How to Run Your Nonprofit Like a Business
Nonprofits play an absolutely essential role in communities all over the world, by providing services that create an impact for all walks of life. And running a nonprofit, well, it’s no walk in the park.
So, how do you run your nonprofit? That question might sound strange, but it’s one of the more pressing questions we’ve received at Firespring over the past two years.
When Firespring started running our free and virtual strategy sessions at the beginning of the Covid-19 Pandemic, we met with over 100 nonprofits from across the globe. One of the most frequent conversations our team had during this time was the different ways nonprofits run their organizations.
Some run their nonprofit like a well-oiled machine, operating as a modern-day business. No matter what type of organization you have, if you want to create lasting impact, nonprofits must invest in themselves, just like businesses do.
This means, as a nonprofit, you need to invest in your team, your structure, your marketing, your tech stack and your long-term vision.
Here are three ways to run your nonprofit like a business.
1. Treat your donors as customers or investors.
When any individual or organization decides to donate their time or their money to your cause, they are actually investing in you, in your solution and in your community. Looking at these donors as investors, who allow us to create further impact, is a simple trick to start operating like a business.
Businesses can’t operate without customers or investors, and neither can nonprofits. One of the ways that nonprofits utilize this framework is by identifying as a “For-Impact” organization. Ultimately, that’s why your nonprofit exists: to create impact.
Chris Megison, the founder and CEO of Solutions for Change, runs and operates his organization with the for-impact mindset in place.
“We are the only sector (nonprofit) that identifies ourselves using a negative descriptor (non!). I get that it’s an IRS term but this should not be how we identify ourselves. Instead we should use For Impact because that is why all of us (should) exist. Be For Impact!”
2. Diversify your revenue streams instead of relying on donations or grants.
How many different revenue streams do you have as an organization? Is it just donations? Donations and grants? Or do you have an e-commerce storefront where advocates can purchase branded products such as hats, shirts, stickers and more? Do you have a monthly subscription for people in your community to utilize for recurring revenue?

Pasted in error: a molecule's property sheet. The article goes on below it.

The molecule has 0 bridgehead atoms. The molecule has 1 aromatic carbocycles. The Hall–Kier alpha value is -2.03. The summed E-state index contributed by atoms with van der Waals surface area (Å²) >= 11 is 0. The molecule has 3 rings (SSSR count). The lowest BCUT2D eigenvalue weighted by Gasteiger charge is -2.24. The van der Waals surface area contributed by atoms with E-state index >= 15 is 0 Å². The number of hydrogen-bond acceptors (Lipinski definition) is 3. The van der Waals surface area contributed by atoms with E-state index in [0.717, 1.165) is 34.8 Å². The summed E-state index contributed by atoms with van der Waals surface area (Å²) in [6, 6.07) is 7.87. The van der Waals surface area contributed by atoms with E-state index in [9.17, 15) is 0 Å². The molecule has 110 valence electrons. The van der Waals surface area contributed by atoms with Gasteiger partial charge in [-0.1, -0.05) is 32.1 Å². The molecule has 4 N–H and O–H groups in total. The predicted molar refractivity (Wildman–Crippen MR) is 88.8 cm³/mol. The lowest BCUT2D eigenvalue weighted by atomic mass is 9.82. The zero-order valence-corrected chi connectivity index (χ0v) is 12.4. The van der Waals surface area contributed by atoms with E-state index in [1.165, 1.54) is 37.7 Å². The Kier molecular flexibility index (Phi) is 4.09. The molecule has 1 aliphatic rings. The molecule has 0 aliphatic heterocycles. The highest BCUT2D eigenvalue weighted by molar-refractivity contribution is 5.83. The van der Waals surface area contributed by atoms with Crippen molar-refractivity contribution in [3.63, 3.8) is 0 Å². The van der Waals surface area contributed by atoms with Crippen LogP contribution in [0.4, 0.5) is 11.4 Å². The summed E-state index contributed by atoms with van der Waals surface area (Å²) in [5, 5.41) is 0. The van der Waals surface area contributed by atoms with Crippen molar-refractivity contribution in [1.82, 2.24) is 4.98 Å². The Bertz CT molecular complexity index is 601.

This can all seem a tad overwhelming, because after all, the majority of nonprofits operate on donations and grants. But, there are a multitude of ways to increase your revenue streams. And the best part: It’s not that difficult.
You can add a planned giving program to your fundraising outreach to increase charitable bequests. You can increase brand affinity and awareness by making t-shirts available for purchase.
The options are endless, but the need is clear. Diversifying and increasing your revenue streams will bring in more revenue and create more impact.
3. Build a long-term vision that allows your organization to scale and grow over the next decade with action steps on how to get there.
Most organizations are working year-to-year or even project-to-project, but a long-lasting impact takes time, strategy and a foundation for growth. This doesn’t have to be done overnight, but it’s pertinent you have a strategic roadmap for where your team is headed for the next decade.
Without this roadmap or framework for growth, it will prove difficult to scale and enhance your impact over time. This effort can seem insurmountable or intimidating, but if you break it down into areas of growth, impact and need, it will become much simpler.
Some questions to get you on your way:
- What will your team need in terms of talent/people in order to increase your reach?
- Where do we see our impact growing from here? Is it into different communities or areas of interest?
- What will be the most important aspect of the foundation that we know we need? Is it funds? people? time? technology?
These are the questions that will get you on your way. All you have to do is start to look at your nonprofit like a business, like an entity that needs revenue in order to create more impact. And if you start to view your individual donors as investors in your community, you’re going to create a much bigger impact in the long run. So your challenge is to start looking at your nonprofit through a business lens.